Growing up in York, PA, we had a rich local food culture. My hometown is about a half-hour away from Lancaster, where Amish and Mennonite populations predominate and their Pennsylvania Dutch dishes are always available in local markets, stores and restaurants. My first job was at a Mennonite-owned buffet called Family Time Restaurant, where many of the menu items were these local dishes—things like hog maw, apple butter, shoofly pie and chow-chow. Many of these recipes were brought over from Europe when the two groups migrated here, but some were also created locally.
I didn’t give much thought to these dishes when I made them as a teenager in that hot restaurant kitchen, so I wasn’t aware of how interesting the cuisine is. The ingredients are unique—or at least prepared in unique ways—and some of the methods are interesting. Shoofly pie, for instance, is made in the winter because chickens don’t lay eggs then, and the molasses used to bind its ingredients can be stored in cold temperatures. I love learning things like that!
The recipe I’m sharing today is a vegan version of one of the more popular dishes at Family Time: corn nuggets. About two months ago I visited my family in York and when we had lunch at a diner my dad ordered these. I immediately remembered how much I loved them and how quickly they sold at Family Time. I was happy to see them still being served in restaurants—and it also made me wish they were vegan. So inspiration struck.
These are a variation on corn fritters, a Pennsylvania Dutch dish that originated in the U.S. It’s believed that the idea came from Native Americans, who used a lot of corn in their foods. But the corn fritter itself was technically invented in the South, where the ingredients were deep-fried. A lot of people think most things are better that way, so I guess it was a natural evolution. I wanted to keep this as authentic as possible while still making it plant-based, so I adapted the recipe from this one I found at Just A Pinch.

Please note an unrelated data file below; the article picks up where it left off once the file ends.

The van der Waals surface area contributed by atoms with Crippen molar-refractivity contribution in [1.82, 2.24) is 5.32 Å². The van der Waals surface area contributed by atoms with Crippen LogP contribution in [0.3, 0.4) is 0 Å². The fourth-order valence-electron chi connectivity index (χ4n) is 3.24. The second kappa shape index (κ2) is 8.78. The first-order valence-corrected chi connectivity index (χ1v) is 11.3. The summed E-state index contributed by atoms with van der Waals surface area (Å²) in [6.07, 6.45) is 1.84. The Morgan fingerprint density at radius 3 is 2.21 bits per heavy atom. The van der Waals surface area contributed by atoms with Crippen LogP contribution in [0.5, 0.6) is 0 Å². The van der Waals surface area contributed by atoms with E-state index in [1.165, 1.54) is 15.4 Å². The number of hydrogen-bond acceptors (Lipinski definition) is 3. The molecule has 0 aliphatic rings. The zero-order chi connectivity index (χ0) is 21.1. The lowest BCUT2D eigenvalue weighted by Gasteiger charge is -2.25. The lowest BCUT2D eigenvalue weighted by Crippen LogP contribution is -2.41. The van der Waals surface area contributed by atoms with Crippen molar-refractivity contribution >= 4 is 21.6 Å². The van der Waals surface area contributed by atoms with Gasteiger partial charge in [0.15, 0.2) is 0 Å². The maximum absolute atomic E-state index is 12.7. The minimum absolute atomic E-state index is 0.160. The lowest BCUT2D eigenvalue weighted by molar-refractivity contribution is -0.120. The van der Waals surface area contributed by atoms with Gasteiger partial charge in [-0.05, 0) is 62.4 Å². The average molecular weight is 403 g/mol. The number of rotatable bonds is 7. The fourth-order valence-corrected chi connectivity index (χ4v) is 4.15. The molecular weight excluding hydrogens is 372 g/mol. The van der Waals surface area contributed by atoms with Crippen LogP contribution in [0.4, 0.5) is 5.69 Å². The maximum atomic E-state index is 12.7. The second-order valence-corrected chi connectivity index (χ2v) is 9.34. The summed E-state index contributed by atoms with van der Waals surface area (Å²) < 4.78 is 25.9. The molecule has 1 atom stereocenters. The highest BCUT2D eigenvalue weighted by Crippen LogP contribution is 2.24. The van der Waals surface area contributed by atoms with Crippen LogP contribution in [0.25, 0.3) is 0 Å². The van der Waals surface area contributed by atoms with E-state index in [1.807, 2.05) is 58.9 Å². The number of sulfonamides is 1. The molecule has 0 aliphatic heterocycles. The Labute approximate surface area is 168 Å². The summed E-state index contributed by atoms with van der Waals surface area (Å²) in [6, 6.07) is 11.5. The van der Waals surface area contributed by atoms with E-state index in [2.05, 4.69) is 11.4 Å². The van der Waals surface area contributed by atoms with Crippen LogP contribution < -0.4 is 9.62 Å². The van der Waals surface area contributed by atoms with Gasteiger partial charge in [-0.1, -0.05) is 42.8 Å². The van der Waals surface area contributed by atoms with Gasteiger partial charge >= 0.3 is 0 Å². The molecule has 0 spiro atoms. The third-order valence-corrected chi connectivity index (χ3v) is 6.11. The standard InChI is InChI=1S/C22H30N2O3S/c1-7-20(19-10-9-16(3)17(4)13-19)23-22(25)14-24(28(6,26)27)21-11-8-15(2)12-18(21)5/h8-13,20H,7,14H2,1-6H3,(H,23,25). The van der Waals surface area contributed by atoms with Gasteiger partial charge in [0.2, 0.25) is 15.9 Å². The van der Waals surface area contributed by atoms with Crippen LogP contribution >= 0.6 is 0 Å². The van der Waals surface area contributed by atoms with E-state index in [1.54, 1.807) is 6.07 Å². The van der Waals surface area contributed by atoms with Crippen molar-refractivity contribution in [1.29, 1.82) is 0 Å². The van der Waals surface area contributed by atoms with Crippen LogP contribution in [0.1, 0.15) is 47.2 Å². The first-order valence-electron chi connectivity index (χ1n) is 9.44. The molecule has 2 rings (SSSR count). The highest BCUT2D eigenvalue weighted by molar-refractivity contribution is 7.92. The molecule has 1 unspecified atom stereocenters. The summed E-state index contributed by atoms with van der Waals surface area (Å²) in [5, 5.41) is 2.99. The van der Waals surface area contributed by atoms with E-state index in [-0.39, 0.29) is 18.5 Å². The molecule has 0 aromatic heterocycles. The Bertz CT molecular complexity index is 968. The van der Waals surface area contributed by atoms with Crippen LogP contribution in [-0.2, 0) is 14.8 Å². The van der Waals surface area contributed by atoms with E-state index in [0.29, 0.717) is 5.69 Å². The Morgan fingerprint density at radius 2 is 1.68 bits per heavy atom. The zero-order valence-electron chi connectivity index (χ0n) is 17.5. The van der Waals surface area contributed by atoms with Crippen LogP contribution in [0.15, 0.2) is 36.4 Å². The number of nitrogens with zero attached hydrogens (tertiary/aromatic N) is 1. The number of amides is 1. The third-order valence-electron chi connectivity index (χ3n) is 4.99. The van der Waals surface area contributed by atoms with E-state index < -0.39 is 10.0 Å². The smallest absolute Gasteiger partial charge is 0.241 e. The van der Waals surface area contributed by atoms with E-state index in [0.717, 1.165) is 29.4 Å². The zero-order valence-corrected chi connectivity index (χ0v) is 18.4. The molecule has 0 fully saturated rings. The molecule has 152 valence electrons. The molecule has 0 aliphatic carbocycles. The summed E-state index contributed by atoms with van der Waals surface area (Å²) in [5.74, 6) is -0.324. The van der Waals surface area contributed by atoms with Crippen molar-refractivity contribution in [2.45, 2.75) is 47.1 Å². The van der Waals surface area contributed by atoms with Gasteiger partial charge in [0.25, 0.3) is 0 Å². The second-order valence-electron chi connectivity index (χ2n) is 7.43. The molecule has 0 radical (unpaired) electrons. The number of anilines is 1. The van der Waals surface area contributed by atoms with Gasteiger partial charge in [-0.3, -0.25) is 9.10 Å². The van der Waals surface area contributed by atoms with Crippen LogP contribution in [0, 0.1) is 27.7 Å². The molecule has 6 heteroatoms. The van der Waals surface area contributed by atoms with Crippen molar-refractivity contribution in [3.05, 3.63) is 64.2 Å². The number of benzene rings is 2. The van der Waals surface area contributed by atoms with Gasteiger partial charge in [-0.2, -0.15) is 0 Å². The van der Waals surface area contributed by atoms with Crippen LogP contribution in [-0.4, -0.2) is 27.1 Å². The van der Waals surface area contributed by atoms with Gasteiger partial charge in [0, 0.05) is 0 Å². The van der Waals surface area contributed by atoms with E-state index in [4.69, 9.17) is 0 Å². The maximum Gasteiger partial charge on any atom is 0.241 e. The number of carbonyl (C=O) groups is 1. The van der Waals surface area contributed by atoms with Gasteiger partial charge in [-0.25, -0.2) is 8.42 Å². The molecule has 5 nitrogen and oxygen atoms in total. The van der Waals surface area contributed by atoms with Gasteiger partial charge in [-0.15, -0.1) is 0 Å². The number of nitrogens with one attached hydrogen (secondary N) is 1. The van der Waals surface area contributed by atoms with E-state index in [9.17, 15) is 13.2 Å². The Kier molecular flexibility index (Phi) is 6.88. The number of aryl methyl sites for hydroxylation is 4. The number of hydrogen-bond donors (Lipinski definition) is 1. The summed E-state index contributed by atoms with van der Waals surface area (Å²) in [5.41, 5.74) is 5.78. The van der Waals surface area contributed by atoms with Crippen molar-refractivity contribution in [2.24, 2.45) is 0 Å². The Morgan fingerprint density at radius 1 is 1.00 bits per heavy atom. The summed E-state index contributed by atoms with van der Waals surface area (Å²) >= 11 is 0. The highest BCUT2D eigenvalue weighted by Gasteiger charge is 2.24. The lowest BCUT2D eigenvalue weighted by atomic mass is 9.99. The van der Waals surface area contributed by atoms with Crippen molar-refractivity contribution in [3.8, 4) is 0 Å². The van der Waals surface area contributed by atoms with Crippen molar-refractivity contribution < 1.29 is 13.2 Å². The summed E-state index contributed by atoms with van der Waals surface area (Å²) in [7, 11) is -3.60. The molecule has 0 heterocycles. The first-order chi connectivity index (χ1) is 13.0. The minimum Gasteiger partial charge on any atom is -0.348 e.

I don’t post many recipes on The Nut-Free Vegan that use corn (except this Elote and these popcorn recipes) because there’s already so much of it in everything we buy. But I made an exception for this because it’s such a comfort food I have a history with, and it’s fun to eat and talk about foods that are a reminder of a certain time.
So please give these a try and let me know what you think in the comments below. Then share the recipe through the social media buttons at the bottom of the page!
A few notes on making this:
- If the dipping batter (cornmeal/flour mix) is a little thick, try adding a little more milk and stirring thoroughly—don’t overdo the amount of batter on each nugget.
- When the corn is in the freezer, check on it every 20 minutes or so during the first hour to confirm that the spoonfuls are maintaining their shape. Because of the consistency of the creamed corn they might run a bit until they’re frozen enough to stay in their mounds.
Sweet Basil Corn Nuggets
- 1 can 14.75 oz. creamed corn
- 1 can 15.25 oz. whole kernel corn, drained
- ½ cup yellow cornmeal
- ½ cup all-purpose flour
- 1 vegan egg replacement
- 2 Tbsp. plant-based milk I used soy because it’s a little thicker than others
- ½ tsp. salt
- ¼ tsp. black pepper
- 1 Tbsp. basil finely chopped
- 3 cups vegetable oil
- Mix the two kinds of corn together in a medium bowl. Line a baking sheet with aluminum foil and coat with oil or cooking spray. Scoop spoonfuls of corn mixture onto sheet and freeze 3 hours.*
- Heat vegetable oil over medium heat in deep frying pan. As it heats, mix cornmeal, flour, egg replacement, milk, salt, pepper and basil in a medium mixing bowl.
- Dip frozen corn balls into batter and put into oil. Fry quickly until golden brown and place on paper towel to drain excess oil.